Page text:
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Dimensional modeling (DM) is part of the Business Dimensional Lifecycle methodology developed by Ralph Kimball which includes a set of methods, techniques and concepts for use in data warehouse design.[1]: 1258–1260 [2] The approach focuses on identifying the key business processes within a business and modelling and implementing these first before adding additional business processes, as a bottom-up approach.[1]: 1258–1260  An alternative approach from Inmon advocates a top down design of the model of all the enterprise data using tools such as entity-relationship modeling (ER).[1]: 1258–1260 


Dimensional modeling always uses the concepts of facts (measures), and dimensions (context). Facts are typically (but not always) numeric values that can be aggregated, and dimensions are groups of hierarchies and descriptors that define the facts. For example, sales amount is a fact; timestamp, product, register#, store#, etc. are elements of dimensions. Dimensional models are built by business process area, e.g. store sales, inventory, claims, etc. Because the different business process areas share some but not all dimensions, efficiency in design, operation, and consistency, is achieved using conformed dimensions, i.e. using one copy of the shared dimension across subject areas.[citation needed]

Dimensional modeling does not necessarily involve a relational database. The same modeling approach, at the logical level, can be used for any physical form, such as multidimensional database or even flat files. It is oriented around understandability and performance.[citation needed]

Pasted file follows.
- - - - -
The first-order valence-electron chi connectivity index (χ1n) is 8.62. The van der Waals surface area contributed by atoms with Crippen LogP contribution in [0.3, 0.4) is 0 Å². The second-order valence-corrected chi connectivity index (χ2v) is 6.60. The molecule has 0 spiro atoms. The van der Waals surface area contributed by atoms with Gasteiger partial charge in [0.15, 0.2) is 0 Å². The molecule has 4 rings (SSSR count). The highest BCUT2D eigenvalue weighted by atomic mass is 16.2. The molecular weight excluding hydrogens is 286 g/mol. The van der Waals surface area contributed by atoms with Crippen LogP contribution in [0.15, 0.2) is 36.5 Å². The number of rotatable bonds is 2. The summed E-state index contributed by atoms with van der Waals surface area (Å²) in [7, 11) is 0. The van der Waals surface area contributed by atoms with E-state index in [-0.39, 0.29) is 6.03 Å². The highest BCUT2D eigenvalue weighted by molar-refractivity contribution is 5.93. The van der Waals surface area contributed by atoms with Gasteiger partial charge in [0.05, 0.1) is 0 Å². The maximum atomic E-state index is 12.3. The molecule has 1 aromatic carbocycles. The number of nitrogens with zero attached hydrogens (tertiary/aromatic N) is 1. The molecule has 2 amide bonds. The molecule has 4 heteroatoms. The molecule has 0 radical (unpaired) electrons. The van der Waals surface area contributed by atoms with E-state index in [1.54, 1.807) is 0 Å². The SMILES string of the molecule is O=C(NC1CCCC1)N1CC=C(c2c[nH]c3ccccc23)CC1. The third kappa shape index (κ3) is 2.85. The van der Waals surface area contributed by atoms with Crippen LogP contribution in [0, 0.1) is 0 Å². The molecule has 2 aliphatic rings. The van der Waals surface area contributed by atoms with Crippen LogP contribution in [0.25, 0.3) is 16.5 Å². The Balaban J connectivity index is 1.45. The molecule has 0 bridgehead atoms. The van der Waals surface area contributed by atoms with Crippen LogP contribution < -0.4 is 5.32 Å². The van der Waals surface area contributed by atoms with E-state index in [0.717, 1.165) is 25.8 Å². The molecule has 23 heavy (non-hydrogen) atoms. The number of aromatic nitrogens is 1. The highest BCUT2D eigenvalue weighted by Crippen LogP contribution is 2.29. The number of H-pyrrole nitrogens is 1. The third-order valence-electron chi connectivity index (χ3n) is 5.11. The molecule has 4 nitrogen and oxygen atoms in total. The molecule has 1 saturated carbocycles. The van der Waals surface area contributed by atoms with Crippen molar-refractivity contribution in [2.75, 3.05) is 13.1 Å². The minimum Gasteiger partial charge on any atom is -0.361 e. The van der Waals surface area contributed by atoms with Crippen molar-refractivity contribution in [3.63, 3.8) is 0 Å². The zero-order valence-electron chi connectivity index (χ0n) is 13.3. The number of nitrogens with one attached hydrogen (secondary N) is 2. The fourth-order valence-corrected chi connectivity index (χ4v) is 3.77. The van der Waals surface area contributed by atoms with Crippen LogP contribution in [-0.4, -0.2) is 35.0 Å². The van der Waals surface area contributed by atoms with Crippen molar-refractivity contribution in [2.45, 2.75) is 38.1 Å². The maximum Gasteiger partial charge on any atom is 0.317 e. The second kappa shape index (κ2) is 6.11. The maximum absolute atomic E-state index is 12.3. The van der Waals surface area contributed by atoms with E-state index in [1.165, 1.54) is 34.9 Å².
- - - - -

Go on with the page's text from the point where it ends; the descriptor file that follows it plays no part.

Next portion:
Design method

Designing the model

The dimensional model is built on a star-like schema or snowflake schema, with dimensions surrounding the fact table.[3][4] To build the schema, the following design model is used:

  1. Choose the business process
  2. Declare the grain
  3. Identify the dimensions
  4. Identify the fact
Choose the business process

The process of dimensional modeling builds on a 4-step design method that helps to ensure the usability of the dimensional model and the use of the data warehouse. The basics in the design build on the actual business process which the data warehouse should cover. Therefore, the first step in the model is to describe the business process which the model builds on. This could for instance be a sales situation in a retail store. To describe the business process, one can choose to do this in plain text or use basic Business Process Model and Notation (BPMN) or other design guides like the Unified Modeling Language |UML).

Declare the grain

After describing the business process, the next step in the design is to declare the grain of the model. The grain of the model is the exact description of what the dimensional model should be focusing on. This could for instance be “An individual line item on a customer slip from a retail store”. To clarify what the grain means, you should pick the central process and describe it with one sentence. Furthermore, the grain (sentence) is what you are going to build your dimensions and fact table from. You might find it necessary to go back to this step to alter the grain due to new information gained on what your model is supposed to be able to deliver.

Identify the dimensions

The third step in the design process is to define the dimensions of the model. The dimensions must be defined within the grain from the second step of the 4-step process. Dimensions are the foundation of the fact table, and is where the data for the fact table is collected. Typically dimensions are nouns like date, store, inventory etc. These dimensions are where all the data is stored. For example, the date dimension could contain data such as year, month and weekday.